Pope Francis cites St. Vincent of Lérins as his authority for the claim that Church teaching changes over time. But St. Vincent, like St. John Henry Newman, insisted that Church teaching develops rather than changes. A doctrine may be clarified, or expanded, or rendered in more precise language; but it cannot be reversed. A doctrine is like a plant, which may grow and bloom and bear fruit, but can never become something different from what it was originally. An acorn can become a mighty oak, but not a maple.
In an excellent article on the proper understanding of St. Vincent, which appeared in First Things last year, Msgr. Thomas Guarino writes that he would “counsel the Pope to avoid citing St. Vincent to support reversals, as with his teaching that the death penalty is ‘per se contrary to the Gospel.’” My copy of the Catechism of the Catholic Church, lacking the latest change ordered by Pope Francis, teaches (#2266): “The traditional teaching of the Church has acknowledged as well-founded the right and duty of legitimate public authority to punish malefactors by means of penalties commensurate with the gravity of the crime, not excluding, in cases of extreme gravity, the death penalty.”
Whether the death penalty should be invoked in particular circumstances is a prudential question. But if the Church traditionally supported the right and duty of the state to punish criminals, then the death penalty cannot be “per se contrary to the Gospel”—unless that traditional teaching was simply wrong. And if the Church was wrong in the past, we have no guarantee that the Church will not be wrong again in the future. Or for that matter in the present.
Just this past Sunday we heard a Gospel reading about the solid rock on which our Church is built. For centuries our guarantee of the integrity of Catholic doctrine was the teaching magisterium, guarded by Peter’s successors. When Pope Francis questions traditional teachings—and mocks those who see the magisterium as a “monolith”—he undermines all teaching authority, including his own.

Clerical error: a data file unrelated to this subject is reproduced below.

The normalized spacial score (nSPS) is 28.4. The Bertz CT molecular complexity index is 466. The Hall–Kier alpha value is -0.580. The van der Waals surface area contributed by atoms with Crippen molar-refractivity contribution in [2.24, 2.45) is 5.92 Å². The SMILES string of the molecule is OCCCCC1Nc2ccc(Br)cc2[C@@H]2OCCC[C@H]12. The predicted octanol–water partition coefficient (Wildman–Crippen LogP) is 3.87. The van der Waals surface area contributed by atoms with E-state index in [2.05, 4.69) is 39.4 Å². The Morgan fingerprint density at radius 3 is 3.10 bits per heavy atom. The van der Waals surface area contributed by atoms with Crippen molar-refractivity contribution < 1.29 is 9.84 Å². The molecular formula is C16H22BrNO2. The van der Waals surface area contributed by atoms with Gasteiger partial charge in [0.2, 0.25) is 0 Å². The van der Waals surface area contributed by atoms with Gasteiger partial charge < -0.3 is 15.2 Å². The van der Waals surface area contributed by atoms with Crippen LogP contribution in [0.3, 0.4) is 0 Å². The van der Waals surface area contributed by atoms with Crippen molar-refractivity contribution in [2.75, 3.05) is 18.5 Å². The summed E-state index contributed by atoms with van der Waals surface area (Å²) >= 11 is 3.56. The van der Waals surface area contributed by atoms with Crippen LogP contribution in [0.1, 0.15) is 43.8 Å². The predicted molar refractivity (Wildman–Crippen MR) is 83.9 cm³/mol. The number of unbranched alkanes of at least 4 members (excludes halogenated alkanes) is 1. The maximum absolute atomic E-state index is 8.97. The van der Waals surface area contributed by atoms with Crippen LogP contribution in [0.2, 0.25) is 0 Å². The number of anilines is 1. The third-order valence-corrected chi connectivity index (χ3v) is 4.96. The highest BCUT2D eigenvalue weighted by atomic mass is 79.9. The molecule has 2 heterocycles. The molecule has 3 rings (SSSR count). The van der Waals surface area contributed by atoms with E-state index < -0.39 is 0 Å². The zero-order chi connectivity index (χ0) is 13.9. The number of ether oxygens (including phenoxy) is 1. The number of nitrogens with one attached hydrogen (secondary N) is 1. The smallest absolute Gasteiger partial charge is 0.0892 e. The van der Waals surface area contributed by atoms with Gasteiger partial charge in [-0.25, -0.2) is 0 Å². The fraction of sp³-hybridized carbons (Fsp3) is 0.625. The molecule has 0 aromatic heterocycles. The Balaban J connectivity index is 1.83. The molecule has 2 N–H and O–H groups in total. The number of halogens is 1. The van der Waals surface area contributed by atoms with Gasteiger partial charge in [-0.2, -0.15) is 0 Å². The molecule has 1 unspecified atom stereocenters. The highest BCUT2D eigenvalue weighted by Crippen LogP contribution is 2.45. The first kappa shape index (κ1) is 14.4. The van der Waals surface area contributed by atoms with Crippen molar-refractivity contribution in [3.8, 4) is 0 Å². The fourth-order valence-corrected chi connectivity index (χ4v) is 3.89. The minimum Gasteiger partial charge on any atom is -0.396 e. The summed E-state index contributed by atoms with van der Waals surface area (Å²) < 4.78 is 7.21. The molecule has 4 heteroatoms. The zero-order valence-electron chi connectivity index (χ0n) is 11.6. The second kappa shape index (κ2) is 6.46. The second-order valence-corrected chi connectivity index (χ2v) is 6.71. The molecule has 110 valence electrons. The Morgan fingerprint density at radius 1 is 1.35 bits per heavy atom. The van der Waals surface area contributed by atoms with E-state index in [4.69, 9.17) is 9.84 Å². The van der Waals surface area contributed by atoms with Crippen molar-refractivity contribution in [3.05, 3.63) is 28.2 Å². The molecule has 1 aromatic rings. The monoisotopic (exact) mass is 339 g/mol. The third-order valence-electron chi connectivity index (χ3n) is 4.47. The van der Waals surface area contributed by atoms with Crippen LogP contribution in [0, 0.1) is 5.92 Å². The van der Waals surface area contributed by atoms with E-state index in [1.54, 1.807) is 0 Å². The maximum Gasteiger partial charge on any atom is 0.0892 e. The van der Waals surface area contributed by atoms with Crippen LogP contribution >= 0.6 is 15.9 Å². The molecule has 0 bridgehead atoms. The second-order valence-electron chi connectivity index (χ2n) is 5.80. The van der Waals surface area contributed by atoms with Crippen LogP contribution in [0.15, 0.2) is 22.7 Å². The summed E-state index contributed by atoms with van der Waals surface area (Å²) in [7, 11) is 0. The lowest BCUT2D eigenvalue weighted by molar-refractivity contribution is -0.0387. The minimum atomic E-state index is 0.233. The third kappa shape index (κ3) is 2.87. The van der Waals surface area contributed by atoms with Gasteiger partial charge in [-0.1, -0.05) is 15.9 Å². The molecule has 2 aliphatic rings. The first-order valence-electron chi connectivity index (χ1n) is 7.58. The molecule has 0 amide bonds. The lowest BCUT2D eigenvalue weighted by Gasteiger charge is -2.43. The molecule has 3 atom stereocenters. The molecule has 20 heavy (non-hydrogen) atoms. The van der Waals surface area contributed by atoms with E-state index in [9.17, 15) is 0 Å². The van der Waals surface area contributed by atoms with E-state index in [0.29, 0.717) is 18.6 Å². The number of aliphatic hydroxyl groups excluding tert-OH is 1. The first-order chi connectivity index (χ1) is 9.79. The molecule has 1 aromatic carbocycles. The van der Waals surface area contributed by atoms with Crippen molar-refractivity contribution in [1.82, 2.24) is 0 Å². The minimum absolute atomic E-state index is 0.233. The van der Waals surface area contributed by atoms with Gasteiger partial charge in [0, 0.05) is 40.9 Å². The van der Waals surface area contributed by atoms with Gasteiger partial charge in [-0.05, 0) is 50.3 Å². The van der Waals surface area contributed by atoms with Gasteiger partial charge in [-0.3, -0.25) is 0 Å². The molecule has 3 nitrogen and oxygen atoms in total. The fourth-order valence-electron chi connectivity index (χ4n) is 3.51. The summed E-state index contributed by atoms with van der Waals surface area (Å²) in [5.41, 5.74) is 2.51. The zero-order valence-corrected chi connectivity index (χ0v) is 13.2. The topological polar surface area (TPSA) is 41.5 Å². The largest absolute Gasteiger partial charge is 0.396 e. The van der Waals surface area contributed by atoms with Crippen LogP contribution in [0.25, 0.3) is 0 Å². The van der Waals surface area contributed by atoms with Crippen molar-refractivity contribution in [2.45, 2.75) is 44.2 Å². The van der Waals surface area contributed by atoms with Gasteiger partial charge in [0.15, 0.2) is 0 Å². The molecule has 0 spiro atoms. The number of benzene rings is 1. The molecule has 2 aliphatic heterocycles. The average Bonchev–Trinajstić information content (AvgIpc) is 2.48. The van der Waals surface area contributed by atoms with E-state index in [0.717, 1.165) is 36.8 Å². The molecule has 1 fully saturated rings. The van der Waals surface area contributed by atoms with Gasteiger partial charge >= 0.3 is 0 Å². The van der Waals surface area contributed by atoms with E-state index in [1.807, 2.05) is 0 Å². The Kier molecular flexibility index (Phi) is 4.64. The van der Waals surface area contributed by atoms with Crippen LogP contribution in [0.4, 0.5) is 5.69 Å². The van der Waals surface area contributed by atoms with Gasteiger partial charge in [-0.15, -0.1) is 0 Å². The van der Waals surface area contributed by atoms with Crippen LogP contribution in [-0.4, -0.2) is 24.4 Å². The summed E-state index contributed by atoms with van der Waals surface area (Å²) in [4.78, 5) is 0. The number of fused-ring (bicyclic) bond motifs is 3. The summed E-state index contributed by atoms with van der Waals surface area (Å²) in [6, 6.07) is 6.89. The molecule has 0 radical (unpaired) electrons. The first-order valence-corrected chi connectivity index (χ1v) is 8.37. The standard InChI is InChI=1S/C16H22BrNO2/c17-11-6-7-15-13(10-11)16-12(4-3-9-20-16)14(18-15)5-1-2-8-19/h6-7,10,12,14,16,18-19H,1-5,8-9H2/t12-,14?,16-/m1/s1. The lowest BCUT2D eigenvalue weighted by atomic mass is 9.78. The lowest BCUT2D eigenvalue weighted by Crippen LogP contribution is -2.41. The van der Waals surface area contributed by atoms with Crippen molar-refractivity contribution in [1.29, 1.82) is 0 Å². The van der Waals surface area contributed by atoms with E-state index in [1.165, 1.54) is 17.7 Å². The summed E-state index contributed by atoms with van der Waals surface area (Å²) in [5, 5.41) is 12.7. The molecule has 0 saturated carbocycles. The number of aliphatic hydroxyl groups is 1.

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Posted by: bertha -
Aug. 31, 2023 12:05 PM ET USA
Phil has hit the nail on the head when it comes to the squishy manner in which Pope Francis deals with what is solid doctrine. God save us from compromise! Perhaps it is this popular consensus thinking that is another way to pave the road to Hell.
Posted by: IM4HIM -
Aug. 31, 2023 11:50 AM ET USA
If the Pope does not approve of the right to self defense, then why does he have guards at The Vatican and when he travels? The right to self defense is a legitimate right for individuals, families and countries. Of course the specific circumstances around any individual case may vary and impact the degree of guilt for the actions. But once again the Pope comes across as a politician eager to please the masses with his pleasant words.
Posted by: TheJournalist64 -
Aug. 30, 2023 11:01 AM ET USA
Someday we'll understand the reason why the Holy Spirit has afflicted us with this anti-American, anti-traditionalist Argentinian in the Chair of Peter. Until then we pray for him daily that he will keep his mouth shut about things he doesn't understand, especially as they impinge on human sciences. Well, physical sciences too.
Posted by: feedback -
Aug. 30, 2023 9:14 AM ET USA
In the US alone "sins below the waist" directly resulted in bankruptcies of 24 dioceses - so far, closings of thousands of parishes and schools, with many millions of innocent souls worldwide harmed by the scandals. Q: "Can we say that [active homosexuals] are in error, because they do not feel, in conscience..." A: Are any sinners, including murderous dictators, in error if they don't feel it in their conscience? Only well-formed conscience can tell right from wrong, based on Faith and reason.
Posted by: jalsardl5053 -
Aug. 29, 2023 8:19 PM ET USA
"can we say that they are all in error, because they do not feel, in conscience, that their relationships are sinful?" Exclusionary religion at its finest (i.e. everyone else is a sinner no matter their "feeling conscience".) Confused may be too nice an evaluation.
Posted by: MatJohn -
Aug. 29, 2023 8:07 PM ET USA
With apologies to WFB - Pater Si, Magister No.